By MIKE COPPOCK
JUNEAU, Alaska (AP) _ Surrounded by a cheering crowd, some wearing Alaska Native traditional clothing, the House State Affairs committee on Tuesday moved a bill symbolically adding 20 native languages to the list of official languages of the state.
The bill moved with surprising ease after the last meeting, where some committee members expressed doubt over the bill’s intent and one sponsor said she was frustrated by opposition to the bill.
House Bill 216, co-sponsored by Reps. Jonathan Kreiss-Tomkins, D-Sitka, and Charisse Millett, R-Anchorage, was reworked to emphasized the 20 languages will not be used for legal purposes nor will official state paperwork be printed in 21 languages if the bill becomes law.
The bill encountered resistance during the last meeting, where several committee members expressed concern that the intent of the bill in making the languages only symbolic was not clear.
“You do not understand the impact of being forbidden to use your native tongue in your own land,” Tlingit elder Selina Everson said.
Opposition to the original bill was sparked what many saw as too much emphasis on the word “official.”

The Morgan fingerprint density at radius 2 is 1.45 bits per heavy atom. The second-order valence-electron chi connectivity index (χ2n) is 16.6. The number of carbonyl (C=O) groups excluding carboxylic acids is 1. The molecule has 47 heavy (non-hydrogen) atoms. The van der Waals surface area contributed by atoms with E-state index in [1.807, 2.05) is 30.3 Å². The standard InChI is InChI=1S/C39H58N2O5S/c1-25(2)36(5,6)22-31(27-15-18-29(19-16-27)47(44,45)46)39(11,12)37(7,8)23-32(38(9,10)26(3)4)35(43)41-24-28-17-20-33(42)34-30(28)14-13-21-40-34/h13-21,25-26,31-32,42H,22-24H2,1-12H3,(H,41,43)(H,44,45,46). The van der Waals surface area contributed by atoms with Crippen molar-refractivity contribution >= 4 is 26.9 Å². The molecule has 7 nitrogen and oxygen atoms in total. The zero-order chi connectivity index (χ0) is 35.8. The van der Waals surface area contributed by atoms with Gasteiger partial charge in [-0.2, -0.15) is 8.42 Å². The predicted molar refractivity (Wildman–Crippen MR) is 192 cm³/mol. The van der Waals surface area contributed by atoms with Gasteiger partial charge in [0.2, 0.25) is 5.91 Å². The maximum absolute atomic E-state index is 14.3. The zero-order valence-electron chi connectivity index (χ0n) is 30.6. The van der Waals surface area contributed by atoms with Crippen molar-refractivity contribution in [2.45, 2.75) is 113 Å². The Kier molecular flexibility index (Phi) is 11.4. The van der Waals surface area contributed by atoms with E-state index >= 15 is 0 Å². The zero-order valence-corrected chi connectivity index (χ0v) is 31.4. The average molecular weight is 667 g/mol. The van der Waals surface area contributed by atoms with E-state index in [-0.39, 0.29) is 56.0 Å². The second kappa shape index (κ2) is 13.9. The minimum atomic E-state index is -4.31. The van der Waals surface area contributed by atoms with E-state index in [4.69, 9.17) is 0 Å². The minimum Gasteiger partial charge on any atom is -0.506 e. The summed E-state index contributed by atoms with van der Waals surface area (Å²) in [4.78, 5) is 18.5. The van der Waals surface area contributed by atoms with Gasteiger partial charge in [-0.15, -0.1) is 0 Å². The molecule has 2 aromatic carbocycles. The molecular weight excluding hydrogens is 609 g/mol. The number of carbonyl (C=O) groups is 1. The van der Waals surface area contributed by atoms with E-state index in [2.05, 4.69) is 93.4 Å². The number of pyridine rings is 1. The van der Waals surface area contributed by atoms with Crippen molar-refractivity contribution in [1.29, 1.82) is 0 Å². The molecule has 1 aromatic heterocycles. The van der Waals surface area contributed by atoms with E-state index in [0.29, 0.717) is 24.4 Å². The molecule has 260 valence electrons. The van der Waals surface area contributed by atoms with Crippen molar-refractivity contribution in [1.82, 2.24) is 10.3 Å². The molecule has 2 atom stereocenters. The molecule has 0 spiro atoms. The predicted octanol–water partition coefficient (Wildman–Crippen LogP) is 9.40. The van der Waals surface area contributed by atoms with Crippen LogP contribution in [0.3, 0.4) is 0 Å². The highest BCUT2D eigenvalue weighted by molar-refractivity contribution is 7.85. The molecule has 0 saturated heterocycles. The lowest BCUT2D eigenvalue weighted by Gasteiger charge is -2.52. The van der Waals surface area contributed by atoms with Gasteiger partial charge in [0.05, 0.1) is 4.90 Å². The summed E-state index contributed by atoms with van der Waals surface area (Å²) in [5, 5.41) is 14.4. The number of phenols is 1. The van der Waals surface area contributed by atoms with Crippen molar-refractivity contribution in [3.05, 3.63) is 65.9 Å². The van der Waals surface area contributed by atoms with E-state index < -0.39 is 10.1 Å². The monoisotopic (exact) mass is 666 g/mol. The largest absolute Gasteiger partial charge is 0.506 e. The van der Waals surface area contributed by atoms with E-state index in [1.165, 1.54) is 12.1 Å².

One of those in opposition of the original bill, Rep. Doug Isaacson, R-North Pole, said he worked with Kreiss-Tomkins on the bill’s language so that the word “official” would not be interpreted as intent language.
The bill gives symbolic status to Inupiaq, Siberian Yupik, Central Alaskan Yup’ik, Alutiiq, Unangax, Dena’ina, Deg Xinag, Holikachuk, Koyukon, Upper Kuskokwim, Gwich’in, Tanana, Upper Tanana, Tanacross, Han, Ahtna, Eyak, Tlingit, Haida, and Tsimshian.
The last Eyak speaker, Marie Smith Jones, died in 2008.
“You can’t have multiculturalism in Alaska and a monolithic language,” said Lance Twitchell, a teacher of Alaska Native languages at the University of Alaska Southeast.
The number of Native Hawaiian speakers has increased after that state made Hawaiian an official language along with English, Twitchell said. Hawaii is the only state in the U.S. that recognizes an indigenous language as an official language.
According to the Alaska Native Heritage Center, 19 of Alaska’s 21 indigenous languages are in danger of becoming extinct.
The bill moves to the House Rules Committee.